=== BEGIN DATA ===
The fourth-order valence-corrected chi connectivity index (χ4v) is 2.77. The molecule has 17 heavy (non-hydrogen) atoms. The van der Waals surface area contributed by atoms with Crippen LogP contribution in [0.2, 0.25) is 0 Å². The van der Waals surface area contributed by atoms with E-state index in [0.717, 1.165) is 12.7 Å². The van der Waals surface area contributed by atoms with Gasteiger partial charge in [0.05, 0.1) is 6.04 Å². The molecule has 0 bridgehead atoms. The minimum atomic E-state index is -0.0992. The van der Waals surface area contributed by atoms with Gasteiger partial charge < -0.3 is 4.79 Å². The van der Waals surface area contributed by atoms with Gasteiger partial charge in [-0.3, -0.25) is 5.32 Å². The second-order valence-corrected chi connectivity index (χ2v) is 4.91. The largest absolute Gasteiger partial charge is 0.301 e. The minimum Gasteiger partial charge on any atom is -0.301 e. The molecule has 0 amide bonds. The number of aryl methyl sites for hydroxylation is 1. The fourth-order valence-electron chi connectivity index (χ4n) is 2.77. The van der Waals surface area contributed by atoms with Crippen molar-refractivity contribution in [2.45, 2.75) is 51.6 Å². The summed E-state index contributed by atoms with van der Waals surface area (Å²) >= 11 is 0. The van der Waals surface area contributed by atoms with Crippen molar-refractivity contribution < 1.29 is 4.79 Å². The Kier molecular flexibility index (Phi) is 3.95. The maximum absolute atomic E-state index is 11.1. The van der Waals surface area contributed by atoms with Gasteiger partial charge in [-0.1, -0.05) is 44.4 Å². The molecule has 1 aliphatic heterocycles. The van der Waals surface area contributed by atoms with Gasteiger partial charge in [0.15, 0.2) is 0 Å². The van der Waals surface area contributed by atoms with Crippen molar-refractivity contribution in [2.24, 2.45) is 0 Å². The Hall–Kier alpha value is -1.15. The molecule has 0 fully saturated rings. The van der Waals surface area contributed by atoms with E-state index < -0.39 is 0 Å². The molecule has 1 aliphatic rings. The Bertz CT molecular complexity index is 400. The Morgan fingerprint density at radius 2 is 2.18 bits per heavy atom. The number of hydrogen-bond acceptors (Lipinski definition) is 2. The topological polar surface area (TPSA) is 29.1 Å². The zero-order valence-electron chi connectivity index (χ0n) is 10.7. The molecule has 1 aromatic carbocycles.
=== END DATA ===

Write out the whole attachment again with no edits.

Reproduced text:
The fourth-order valence-corrected chi connectivity index (χ4v) is 2.77. The molecule has 17 heavy (non-hydrogen) atoms. The van der Waals surface area contributed by atoms with Crippen LogP contribution in [0.2, 0.25) is 0 Å². The van der Waals surface area contributed by atoms with E-state index in [0.717, 1.165) is 12.7 Å². The van der Waals surface area contributed by atoms with Gasteiger partial charge in [0.05, 0.1) is 6.04 Å². The molecule has 0 bridgehead atoms. The minimum atomic E-state index is -0.0992. The van der Waals surface area contributed by atoms with Gasteiger partial charge < -0.3 is 4.79 Å². The van der Waals surface area contributed by atoms with Gasteiger partial charge in [-0.3, -0.25) is 5.32 Å². The second-order valence-corrected chi connectivity index (χ2v) is 4.91. The largest absolute Gasteiger partial charge is 0.301 e. The minimum Gasteiger partial charge on any atom is -0.301 e. The molecule has 0 amide bonds. The number of aryl methyl sites for hydroxylation is 1. The fourth-order valence-electron chi connectivity index (χ4n) is 2.77. The van der Waals surface area contributed by atoms with Crippen molar-refractivity contribution in [2.45, 2.75) is 51.6 Å². The summed E-state index contributed by atoms with van der Waals surface area (Å²) >= 11 is 0. The van der Waals surface area contributed by atoms with Crippen molar-refractivity contribution < 1.29 is 4.79 Å². The Kier molecular flexibility index (Phi) is 3.95. The maximum absolute atomic E-state index is 11.1. The van der Waals surface area contributed by atoms with Gasteiger partial charge in [-0.1, -0.05) is 44.4 Å². The molecule has 1 aliphatic heterocycles. The van der Waals surface area contributed by atoms with Gasteiger partial charge in [0.15, 0.2) is 0 Å². The van der Waals surface area contributed by atoms with Crippen molar-refractivity contribution in [2.24, 2.45) is 0 Å². The Hall–Kier alpha value is -1.15. The molecule has 0 fully saturated rings. The van der Waals surface area contributed by atoms with E-state index < -0.39 is 0 Å². The molecule has 1 aliphatic rings. The Bertz CT molecular complexity index is 400. The Morgan fingerprint density at radius 2 is 2.18 bits per heavy atom. The number of hydrogen-bond acceptors (Lipinski definition) is 2. The topological polar surface area (TPSA) is 29.1 Å². The zero-order valence-electron chi connectivity index (χ0n) is 10.7. The molecule has 1 aromatic carbocycles.